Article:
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Locke's Psychology of Personal Identity
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Journal of the History of Philosophy 38.1 (2000) 41-61

Raymond Martin

University of Maryland


If we take wholly away all Consciousness of our Actions and Sensations, especially of Pleasure and Pain, and the concernment that accompanies it, it will be hard to know wherein to place personal Identity.

Locke's theory of personal identity is a subtle blend of conceptual analysis, metaphysics, and psychology. The conceptual analysis and metaphysics have been discussed repeatedly. The psychology has been relatively ignored. Yet, by just attending to Locke's conceptual analysis and metaphysics, one can know that, in Locke's view, consciousness—via memory—unifies persons over time, but not how consciousness unifies persons, either over time or at a time; nor can one know why, for Locke, the mechanics of self-constitution is crucially important to personal identity. In my opinion, to understand Locke's theory and its impact on subsequent eighteenth-century thought, one must understand how, in Locke's approach, analysis, metaphysics, and psychology are interrelated. However, in the present paper I simply explain Locke's neglected thoughts on the psychology of personal identity, in the end, adding a few words—very few—about their historical and contemporary importance.

2. Inanimate and Animate Objects

Ignoring artifacts, for the moment, Locke proposed separate accounts of the identity conditions for inanimate objects, animate objects, and persons. In the case of inanimate objects, an individual at one time and one at another are the same just if they are composed of exactly the same matter. For instance, a collection of sand grains remains the same collection even if the grains are rearranged, so long as the collection does neither gains or loses a grain. In the case of plants and animals, an individual at one time and one at another are the same just if they both have a kind of shape appropriate to that sort of plant or animal and both sustain the same life. In Locke's view, the shape of an animal, not its mentality, determines what biological kind of thing it is. Unless one recognizes this, he thought, one might be tempted to say of a rational parrot, if there were one, that it is human. In addition, in Locke's view, the life of a thing is simply a way in which its (perhaps exclusively) material parts are organized so as to promote its functioning in a manner appropriate to the sort of thing it is. And a plant or animal can so function, that is, maintain its life, even if the matter (and/or spirit) out of which it is composed at any given time is replaced by different matter (and/or spirit). In sum, still leaving artifacts to one side, Locke's view was that, whereas in the case of inanimate objects, composition but not organization matters, in the case of animate objects, shape and organization, but not composition or mentality matters. In the case of artifacts, Locke acknowledged the importance of function and allowed for replacement of matter. But he did this not in his chapter on identity and not systematically, but scattered throughout the Essay (e.g., II.6.41: 465.05; III.6.40: 464.25).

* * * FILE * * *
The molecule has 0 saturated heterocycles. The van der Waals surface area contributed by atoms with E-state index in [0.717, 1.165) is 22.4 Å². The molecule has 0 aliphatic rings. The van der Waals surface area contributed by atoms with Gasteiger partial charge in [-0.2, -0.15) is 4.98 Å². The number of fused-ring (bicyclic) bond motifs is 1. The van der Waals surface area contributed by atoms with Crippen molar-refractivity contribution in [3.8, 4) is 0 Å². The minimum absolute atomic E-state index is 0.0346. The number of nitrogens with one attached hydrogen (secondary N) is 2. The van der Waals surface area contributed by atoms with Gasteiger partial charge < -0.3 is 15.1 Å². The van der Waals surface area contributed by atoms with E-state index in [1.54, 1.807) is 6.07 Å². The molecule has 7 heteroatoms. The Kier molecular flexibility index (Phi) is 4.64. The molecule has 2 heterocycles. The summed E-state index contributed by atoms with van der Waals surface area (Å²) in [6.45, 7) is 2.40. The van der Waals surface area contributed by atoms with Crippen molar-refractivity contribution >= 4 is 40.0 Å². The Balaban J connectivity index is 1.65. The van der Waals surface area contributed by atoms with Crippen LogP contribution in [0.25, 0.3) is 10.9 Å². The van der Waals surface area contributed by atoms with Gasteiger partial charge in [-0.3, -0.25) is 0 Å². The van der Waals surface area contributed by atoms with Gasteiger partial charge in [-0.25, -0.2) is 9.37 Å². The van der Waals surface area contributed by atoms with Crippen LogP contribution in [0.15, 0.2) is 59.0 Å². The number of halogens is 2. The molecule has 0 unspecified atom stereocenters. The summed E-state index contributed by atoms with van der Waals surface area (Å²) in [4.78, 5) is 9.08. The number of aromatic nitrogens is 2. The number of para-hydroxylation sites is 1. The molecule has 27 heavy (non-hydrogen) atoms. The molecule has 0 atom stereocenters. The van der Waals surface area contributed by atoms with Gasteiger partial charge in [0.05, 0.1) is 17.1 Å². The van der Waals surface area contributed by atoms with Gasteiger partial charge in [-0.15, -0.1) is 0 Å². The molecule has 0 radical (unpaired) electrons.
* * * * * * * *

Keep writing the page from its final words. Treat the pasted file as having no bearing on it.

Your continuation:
3. Persons

In the case of persons, Locke is unequivocal. Although biological kind, in virtue of its relation to shape and life, is essential to humanhood, it is not essential topersonhood; rather, consciousness and only consciousness matters. In Locke's view, a rational parrot could not be human and, hence, a fortiori, could not be the same human as an individual at some other time. But a rational parrot could be the same person as an individual at some other time. This much about Locke's view of persons is clear. Almost everything else about it is unclear.

On one interpretation of the rest of Locke's account, an individual at one time and one at another are the same person just if the individual at the later time is conscious of having experienced or done what the individual at the earlier time experienced or did. On what is possibly another interpretation, an additional requirement is...

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